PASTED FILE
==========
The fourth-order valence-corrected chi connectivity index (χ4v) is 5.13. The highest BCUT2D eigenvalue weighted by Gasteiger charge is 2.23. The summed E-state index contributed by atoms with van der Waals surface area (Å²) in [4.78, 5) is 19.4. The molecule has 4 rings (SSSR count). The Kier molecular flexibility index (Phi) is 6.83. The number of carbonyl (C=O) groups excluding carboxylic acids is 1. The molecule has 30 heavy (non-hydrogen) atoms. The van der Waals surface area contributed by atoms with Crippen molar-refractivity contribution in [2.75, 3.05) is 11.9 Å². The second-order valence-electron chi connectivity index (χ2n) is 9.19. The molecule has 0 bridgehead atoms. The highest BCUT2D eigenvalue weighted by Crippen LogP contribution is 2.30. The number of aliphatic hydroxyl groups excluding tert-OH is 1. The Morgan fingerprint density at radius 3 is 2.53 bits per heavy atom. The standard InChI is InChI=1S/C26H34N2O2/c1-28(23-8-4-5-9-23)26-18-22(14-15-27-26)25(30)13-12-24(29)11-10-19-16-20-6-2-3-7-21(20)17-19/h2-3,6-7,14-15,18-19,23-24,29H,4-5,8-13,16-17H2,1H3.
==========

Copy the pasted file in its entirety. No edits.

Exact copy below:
The fourth-order valence-corrected chi connectivity index (χ4v) is 5.13. The highest BCUT2D eigenvalue weighted by Gasteiger charge is 2.23. The summed E-state index contributed by atoms with van der Waals surface area (Å²) in [4.78, 5) is 19.4. The molecule has 4 rings (SSSR count). The Kier molecular flexibility index (Phi) is 6.83. The number of carbonyl (C=O) groups excluding carboxylic acids is 1. The molecule has 30 heavy (non-hydrogen) atoms. The van der Waals surface area contributed by atoms with Crippen molar-refractivity contribution in [2.75, 3.05) is 11.9 Å². The second-order valence-electron chi connectivity index (χ2n) is 9.19. The molecule has 0 bridgehead atoms. The highest BCUT2D eigenvalue weighted by Crippen LogP contribution is 2.30. The number of aliphatic hydroxyl groups excluding tert-OH is 1. The Morgan fingerprint density at radius 3 is 2.53 bits per heavy atom. The standard InChI is InChI=1S/C26H34N2O2/c1-28(23-8-4-5-9-23)26-18-22(14-15-27-26)25(30)13-12-24(29)11-10-19-16-20-6-2-3-7-21(20)17-19/h2-3,6-7,14-15,18-19,23-24,29H,4-5,8-13,16-17H2,1H3.